The children in the CASA classroom learn many different skills at their own academic and social level. With a ratio of eight children to each teacher, the individual needs of each child are easily met. First year students learn what it means to be part of a group, how to separate from their parents, take turns and become independent. The children in their second year focus on lessons and peer socialization and always move at their own pace. Children in their third and final year grow academically at a rapid rate. Small group lessons and advanced academics foster the love of learning in each child.
The sensorial area of the classroom helps children develop three main skills used in the math sequence:
- Perception of difference
- Perception of similarities
- Experience with a graded series
Math is a large part of the Montessori preschool. Pre-math activities teach one to one correspondence and the relationship of symbol and quantity. Numeration activities include the number rods, sandpaper numbers, spindle box, which is the first introduction to the concept of zero. The counters game introduces odds and evens. Sets, baskets, and memory game are all other numeration activities. From here the children move on to linear counting activities, addition, subtraction, multiplication, division and finally the decimal system: learning to work with units, tens, hundreds and thousands.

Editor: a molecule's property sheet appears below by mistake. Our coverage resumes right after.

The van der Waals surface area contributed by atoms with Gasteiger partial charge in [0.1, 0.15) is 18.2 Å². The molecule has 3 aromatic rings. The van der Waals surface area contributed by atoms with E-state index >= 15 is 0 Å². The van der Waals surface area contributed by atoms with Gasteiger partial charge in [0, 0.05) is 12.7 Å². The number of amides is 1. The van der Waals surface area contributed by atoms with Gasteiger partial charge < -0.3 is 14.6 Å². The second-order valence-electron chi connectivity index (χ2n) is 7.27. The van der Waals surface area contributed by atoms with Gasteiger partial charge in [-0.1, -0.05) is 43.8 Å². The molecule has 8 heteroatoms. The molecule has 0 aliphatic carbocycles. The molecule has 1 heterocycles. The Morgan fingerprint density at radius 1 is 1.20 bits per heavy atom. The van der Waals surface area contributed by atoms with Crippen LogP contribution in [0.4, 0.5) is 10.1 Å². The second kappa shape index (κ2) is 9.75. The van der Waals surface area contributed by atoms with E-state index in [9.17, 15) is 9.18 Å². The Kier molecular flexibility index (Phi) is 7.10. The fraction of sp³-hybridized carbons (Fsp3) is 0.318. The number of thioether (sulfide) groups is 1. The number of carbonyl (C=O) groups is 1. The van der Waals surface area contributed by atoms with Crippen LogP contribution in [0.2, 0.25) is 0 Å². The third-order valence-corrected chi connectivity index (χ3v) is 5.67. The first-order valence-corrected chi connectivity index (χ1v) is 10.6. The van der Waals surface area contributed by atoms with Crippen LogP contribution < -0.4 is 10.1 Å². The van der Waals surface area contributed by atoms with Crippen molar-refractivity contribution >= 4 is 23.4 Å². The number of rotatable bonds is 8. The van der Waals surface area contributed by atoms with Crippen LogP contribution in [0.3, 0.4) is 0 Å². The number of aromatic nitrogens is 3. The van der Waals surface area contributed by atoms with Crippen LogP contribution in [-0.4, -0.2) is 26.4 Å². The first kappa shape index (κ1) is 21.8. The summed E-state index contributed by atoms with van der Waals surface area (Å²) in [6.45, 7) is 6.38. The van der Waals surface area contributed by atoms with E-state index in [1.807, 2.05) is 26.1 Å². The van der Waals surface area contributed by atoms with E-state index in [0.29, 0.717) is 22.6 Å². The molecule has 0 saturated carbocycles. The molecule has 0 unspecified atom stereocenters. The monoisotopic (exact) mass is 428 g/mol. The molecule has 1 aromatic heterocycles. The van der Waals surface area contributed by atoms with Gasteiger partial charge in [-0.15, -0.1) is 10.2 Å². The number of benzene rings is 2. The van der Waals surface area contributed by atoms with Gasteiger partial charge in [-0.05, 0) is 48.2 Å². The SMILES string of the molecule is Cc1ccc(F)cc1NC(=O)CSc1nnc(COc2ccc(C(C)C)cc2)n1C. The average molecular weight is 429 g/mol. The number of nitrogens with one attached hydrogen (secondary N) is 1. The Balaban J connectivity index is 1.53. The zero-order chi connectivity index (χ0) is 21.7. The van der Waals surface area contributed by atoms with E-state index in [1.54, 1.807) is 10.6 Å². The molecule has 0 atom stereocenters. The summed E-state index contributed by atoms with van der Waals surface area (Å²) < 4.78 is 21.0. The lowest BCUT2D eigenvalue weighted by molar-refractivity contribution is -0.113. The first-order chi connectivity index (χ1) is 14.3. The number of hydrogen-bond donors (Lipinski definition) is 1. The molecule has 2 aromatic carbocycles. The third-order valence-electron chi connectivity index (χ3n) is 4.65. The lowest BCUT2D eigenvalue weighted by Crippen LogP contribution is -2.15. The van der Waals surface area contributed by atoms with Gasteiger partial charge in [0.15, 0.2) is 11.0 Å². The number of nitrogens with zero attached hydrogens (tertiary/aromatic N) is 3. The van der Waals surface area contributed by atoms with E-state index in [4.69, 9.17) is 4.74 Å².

The geography activities at the casa level are very enriching and exciting to the children. An introduction to the parts of the earth leads to the discussion of the three parts of the world— land, air and water. Activities such as sorting objects and pictures encourage children to think about the world around them.
Practical life is the area in the classroom where children learn coordination, confidence, cooperation, independence and order. These activities include care of self, care of the environment, and physical skills.
Before one learns to read, one must learn to listen. Listening activities are the first language activities in the preschool classroom: the silent game, rhyming, verbal labeling, and listening to books all emphasis on a child’s listening skills. Children at this level need to be able to hear the difference in sounds, words, and phrases. Many of these activities take place during group time-and the child is unaware they are having a lesson.
Next the child must prepare their eyes for reading. This entails activities such as puzzles, matching, classification, sequencing and sorting activities.
After many activities the child is ready to start integrating his/her skills for continuing the journey to read. The child uses sandpaper letters to learn the relationship with a sound and the symbol it represents. Through these activities children see that blending sounds together makes a combination of sounds—or words. From here on the children further develop their reading and writing skills.